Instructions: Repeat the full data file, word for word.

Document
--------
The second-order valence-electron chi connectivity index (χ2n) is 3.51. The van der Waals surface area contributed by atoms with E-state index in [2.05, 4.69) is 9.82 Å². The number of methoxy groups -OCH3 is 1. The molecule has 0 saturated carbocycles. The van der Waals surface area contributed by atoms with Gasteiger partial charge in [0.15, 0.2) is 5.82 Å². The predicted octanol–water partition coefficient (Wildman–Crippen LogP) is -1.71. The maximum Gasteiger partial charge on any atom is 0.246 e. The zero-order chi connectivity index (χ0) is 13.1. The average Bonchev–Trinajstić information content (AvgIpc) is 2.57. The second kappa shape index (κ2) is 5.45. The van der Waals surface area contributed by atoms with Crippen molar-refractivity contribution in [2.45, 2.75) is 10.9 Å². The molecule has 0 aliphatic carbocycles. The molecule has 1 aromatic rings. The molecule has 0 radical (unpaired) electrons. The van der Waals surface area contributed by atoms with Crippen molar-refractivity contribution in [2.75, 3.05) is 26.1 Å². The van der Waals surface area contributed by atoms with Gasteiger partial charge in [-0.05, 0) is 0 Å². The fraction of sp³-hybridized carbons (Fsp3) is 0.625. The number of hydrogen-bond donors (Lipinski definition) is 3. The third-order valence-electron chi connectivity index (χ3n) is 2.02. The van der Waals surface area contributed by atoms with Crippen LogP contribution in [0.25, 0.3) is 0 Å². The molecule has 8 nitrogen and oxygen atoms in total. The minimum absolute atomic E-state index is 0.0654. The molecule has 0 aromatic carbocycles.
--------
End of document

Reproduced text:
The second-order valence-electron chi connectivity index (χ2n) is 3.51. The van der Waals surface area contributed by atoms with E-state index in [2.05, 4.69) is 9.82 Å². The number of methoxy groups -OCH3 is 1. The molecule has 0 saturated carbocycles. The van der Waals surface area contributed by atoms with Gasteiger partial charge in [0.15, 0.2) is 5.82 Å². The predicted octanol–water partition coefficient (Wildman–Crippen LogP) is -1.71. The maximum Gasteiger partial charge on any atom is 0.246 e. The zero-order chi connectivity index (χ0) is 13.1. The average Bonchev–Trinajstić information content (AvgIpc) is 2.57. The second kappa shape index (κ2) is 5.45. The van der Waals surface area contributed by atoms with Crippen molar-refractivity contribution in [2.45, 2.75) is 10.9 Å². The molecule has 0 aliphatic carbocycles. The molecule has 1 aromatic rings. The molecule has 0 radical (unpaired) electrons. The van der Waals surface area contributed by atoms with Crippen molar-refractivity contribution in [2.75, 3.05) is 26.1 Å². The van der Waals surface area contributed by atoms with Gasteiger partial charge in [-0.05, 0) is 0 Å². The fraction of sp³-hybridized carbons (Fsp3) is 0.625. The number of hydrogen-bond donors (Lipinski definition) is 3. The third-order valence-electron chi connectivity index (χ3n) is 2.02. The van der Waals surface area contributed by atoms with Crippen LogP contribution in [0.25, 0.3) is 0 Å². The molecule has 8 nitrogen and oxygen atoms in total. The minimum absolute atomic E-state index is 0.0654. The molecule has 0 aromatic carbocycles.